The New York Times declares it’s ‘time for a reality check for virtual reality’


It’s been a pile-on kind of season. First Superdata called VR the “biggest loser” of the Christmas holiday buying rush, and now The New York Times has declared that “it is time for a reality check for virtual reality.”

“Sales of the most capable headsets have been sluggish by most estimates, held back by high costs, a lack of must-have content, and the complexity and awkwardness of the products,” argues The Gray Lady in a piece online and in print today, citing multiple analysts calling the VR market a “long slog” hampered by “unrealistic expectations” now in idling in the trough of disillusionment part of the tech hype cycle.

On the flipside, Epic Games founder Tim Sweeney sat for a massive interview over at Glixel, where in addition to prophesying on the future of the metaverse and teleportation and fake news, he takes time to dish a bit on virtual reality, saying that VR sales are “pretty much what we expected.”

“The very first year of the personal computer revolution, when the Apple II shipped, there were 23,000 computers sold. I think VR is going to build up similarly slowly, starting with this early adopter, hardcore gamer base. It’s going to be nurtured there for years before it goes really mainstream. […] I think the market will grow by a factor of two or three or four, every year, until it goes from this current 500,000 to 200 million.”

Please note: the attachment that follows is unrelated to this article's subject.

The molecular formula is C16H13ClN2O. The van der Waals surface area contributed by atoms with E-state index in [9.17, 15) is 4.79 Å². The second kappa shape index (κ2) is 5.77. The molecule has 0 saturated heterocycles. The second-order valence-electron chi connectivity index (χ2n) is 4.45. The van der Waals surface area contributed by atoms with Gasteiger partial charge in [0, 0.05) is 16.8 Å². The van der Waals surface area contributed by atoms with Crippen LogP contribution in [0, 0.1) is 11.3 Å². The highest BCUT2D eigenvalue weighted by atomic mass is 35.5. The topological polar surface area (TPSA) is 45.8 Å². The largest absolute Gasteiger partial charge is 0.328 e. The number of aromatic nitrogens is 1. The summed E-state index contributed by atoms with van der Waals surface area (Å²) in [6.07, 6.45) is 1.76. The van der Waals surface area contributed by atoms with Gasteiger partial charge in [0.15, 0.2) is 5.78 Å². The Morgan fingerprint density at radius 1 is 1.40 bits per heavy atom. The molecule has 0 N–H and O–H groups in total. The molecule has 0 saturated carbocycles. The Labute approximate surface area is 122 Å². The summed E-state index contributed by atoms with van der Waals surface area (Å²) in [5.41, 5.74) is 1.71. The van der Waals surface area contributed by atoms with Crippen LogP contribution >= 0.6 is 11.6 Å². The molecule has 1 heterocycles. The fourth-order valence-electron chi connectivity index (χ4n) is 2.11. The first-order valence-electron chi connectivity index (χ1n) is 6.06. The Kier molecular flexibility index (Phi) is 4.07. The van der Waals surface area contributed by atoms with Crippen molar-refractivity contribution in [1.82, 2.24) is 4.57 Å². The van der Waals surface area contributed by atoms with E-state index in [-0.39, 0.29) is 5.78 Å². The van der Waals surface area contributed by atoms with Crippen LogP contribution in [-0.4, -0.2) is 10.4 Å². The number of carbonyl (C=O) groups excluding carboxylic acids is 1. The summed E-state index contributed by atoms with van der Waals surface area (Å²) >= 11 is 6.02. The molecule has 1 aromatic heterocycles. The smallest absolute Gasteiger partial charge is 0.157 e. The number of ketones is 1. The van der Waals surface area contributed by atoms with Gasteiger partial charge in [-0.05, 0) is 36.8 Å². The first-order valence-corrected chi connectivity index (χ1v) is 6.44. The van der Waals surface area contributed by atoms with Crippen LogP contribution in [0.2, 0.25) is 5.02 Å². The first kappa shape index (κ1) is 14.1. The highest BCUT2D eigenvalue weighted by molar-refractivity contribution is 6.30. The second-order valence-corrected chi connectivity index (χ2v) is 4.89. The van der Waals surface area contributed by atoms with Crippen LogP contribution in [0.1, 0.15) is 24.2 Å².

He argues that the “helmet version” of VR is for serious users, anticipating only 200M people worldwide willing to strap into that device. The mainstream product, he says, is sunglasses VR or bust. He also notes that while mobile VR is selling more units, more profit is being made on console and PC VR right now, a statement echoed by The Times but one that provides intriguing contrast with developer Dean Hall’s comments in December that VR games simply aren’t profitable at all.

Source: NYT, Glixel via
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